Should New Taxes Fund Future Bailouts?

Over on the New York Times' Economix blog, Harvard economics professor Edward Glaeser has a post urging a tax on systemically risky institutions to solve the too big to fail problem. He believes the tax will reduce the incentive to take excessive risk as well as provide a fund to bail out these institutions if history repeats itself. I think attempting to avoid regulation sets him on the right track, but he misses something key: we should structure an economy where bailouts never occur. I would propose a similar, but different, alternative.

Let's start with Glaeser's explanation of why a tax is preferable to regulation:

For example, some places have tried to regulate their way out of traffic congestion by limiting access to central city roads based on license plate numbers -- for example, saying that cars with plates that end in 5 or 6 cannot drive on Wednesday. These policies do nothing to separate drivers who really need to get downtown from unmotivated motorists. The rule does wonders, though, to inefficiently encourage the buying of extra cars. A congestion charge is better. It allocates roads to the people who value them most and generates extra revenue.

Right. And I agree that taxes are often the easy alternative. But that's in a simple scenario. Financial institutions are extremely complex. Glaeser addresses this problem:

In principle, the appropriate systemic-risk tax on a financial institution is the product of two figures: the probability that this entity will receive a bailout, times the expected cost of that bailout. Obviously, that number is impossible to know without better understanding the rules concerning future bailouts.

Calculating such a tax may seem incredibly hard, but well-designed regulations require even more knowledge. Consider the proposal to ban certain firms from trading in derivatives. To determine whether this ban makes sense, we would need to know both the impact of such trading on expected bailout costs and the private benefits that such trading yields for each firm. To micromanage a firm's trading strategy, a regulator needs to know private benefits and social costs. Designing a sensible tax just requires knowing the costs to the taxpayer.

Right, but how exactly is it easy to determine the cost to taxpayers? Would it have been easy to know how much money AIG would have needed? Given the fact that bailouts were provided on several separate occasions, it must not have been. Each firm would have to be taxed based on the types of assets or securities it holds or has exposure to, not its size. You might have two firms that are exactly the same size with entirely different risk profiles. Figuring out accurate loss scenarios for a tax to cover might be easier than regulation, but it would still be extremely difficult.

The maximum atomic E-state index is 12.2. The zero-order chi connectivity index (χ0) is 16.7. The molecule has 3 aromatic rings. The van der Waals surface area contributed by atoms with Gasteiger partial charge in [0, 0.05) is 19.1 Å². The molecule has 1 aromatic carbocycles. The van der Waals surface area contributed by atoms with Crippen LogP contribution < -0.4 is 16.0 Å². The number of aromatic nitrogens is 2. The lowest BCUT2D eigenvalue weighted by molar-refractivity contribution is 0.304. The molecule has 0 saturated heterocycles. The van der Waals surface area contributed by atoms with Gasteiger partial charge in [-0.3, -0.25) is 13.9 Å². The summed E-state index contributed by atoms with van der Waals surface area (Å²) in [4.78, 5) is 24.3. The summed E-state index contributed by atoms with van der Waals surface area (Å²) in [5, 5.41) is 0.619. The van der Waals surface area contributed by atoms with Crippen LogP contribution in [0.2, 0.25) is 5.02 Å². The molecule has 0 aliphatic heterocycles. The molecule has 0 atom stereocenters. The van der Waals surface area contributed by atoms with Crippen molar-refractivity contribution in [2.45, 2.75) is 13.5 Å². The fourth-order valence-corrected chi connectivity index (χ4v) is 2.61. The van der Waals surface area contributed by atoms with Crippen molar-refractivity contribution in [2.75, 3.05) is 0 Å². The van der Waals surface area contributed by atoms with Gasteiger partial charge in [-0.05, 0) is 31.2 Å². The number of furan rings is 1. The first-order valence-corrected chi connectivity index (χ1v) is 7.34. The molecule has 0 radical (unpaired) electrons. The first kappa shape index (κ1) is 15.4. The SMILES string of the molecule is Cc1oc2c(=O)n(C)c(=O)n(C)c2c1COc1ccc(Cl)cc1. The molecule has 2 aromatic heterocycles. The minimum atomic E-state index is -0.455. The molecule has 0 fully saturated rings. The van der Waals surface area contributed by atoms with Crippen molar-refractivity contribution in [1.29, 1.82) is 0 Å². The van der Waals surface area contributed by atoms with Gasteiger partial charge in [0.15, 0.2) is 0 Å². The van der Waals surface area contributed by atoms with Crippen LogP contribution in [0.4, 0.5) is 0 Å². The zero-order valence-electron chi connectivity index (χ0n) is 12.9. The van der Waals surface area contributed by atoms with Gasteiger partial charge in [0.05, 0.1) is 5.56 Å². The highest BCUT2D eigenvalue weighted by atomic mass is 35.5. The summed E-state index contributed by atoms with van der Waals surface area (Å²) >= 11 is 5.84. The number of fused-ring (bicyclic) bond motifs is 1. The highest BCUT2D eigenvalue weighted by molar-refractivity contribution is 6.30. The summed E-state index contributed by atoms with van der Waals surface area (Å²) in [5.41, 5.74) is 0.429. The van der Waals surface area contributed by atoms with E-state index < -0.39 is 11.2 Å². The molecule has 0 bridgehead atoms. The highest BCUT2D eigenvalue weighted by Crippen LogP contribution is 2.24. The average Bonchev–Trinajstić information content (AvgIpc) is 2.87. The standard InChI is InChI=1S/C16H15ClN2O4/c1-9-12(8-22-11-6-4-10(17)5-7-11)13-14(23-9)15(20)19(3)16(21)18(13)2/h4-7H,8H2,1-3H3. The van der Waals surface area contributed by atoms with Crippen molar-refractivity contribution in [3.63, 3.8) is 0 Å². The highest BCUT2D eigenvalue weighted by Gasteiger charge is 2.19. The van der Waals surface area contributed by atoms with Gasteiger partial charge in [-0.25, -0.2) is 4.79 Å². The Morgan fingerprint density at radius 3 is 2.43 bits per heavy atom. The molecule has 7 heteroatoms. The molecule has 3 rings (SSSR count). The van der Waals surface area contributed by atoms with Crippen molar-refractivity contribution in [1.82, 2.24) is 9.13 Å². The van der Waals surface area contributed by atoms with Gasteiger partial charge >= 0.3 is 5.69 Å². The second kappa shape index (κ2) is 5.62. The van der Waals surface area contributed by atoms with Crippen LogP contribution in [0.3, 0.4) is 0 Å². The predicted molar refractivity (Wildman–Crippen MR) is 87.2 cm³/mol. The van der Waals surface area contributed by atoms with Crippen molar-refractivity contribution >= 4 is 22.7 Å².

But there's an even more important problem with the tax. Even if you could accurately devise one, it allows firms to receive bailouts, no matter how reprehensible or stupid their actions. As a result I would assert that these taxes would still cause firms to take excessive risk, given the prospect of bailout. Do we really want an economy where it's okay for firms to be bailed out because they might have paid enough taxes into a fund to keep them solvent after acting irrationally?

From a market perspective, bailouts are completely undesirable. The entire capitalist system is based on the concept that, if you make intelligent business decisions, then you will succeed. If you make stupid business decisions, then you will fail. Failure must be an option for capitalism to function. As a result, I have trouble supporting any measure that helps ensure firms' right to a bailout. So what's the alternative?

I would point to the plan recently noted by Treasury Secretary Timothy Geithner that a new resolution authority should force financial firms to devise plans for their own failure -- with an addendum. Firms should also pay upfront fees for whatever cost those plans for their resolution would cause the financial system to incur. This is a better alternative than taxes.

First, this provides a fee specifically tailored to each firm's complexity. Second, with a real prospect for failure, risk would be better kept in check. Instead of the tax providing for its bailout, a firm would pay a fee to facilitate its failure. Like a tax, this alternative also has the nice side effect of not stifling innovation like regulation would.

This really isn't that different from what the Federal Deposit Insurance Company (FDIC) does right now with banks. They collect fees for depository insurance -- but that insurance doesn't provide them with a bailout: it provides for their resolution. As a result, the new government agency in charge of collecting firms' failure plans should collect similar fees for those firms' potential resolutions.

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Daniel Indiviglio was an associate editor at The Atlantic from 2009 through 2011. He is now the Washington, D.C.-based columnist for Reuters Breakingviews. He is also a 2011 Robert Novak Journalism Fellow through the Phillips Foundation. More

Indiviglio has also written for Forbes. Prior to becoming a journalist, he spent several years working as an investment banker and a consultant.

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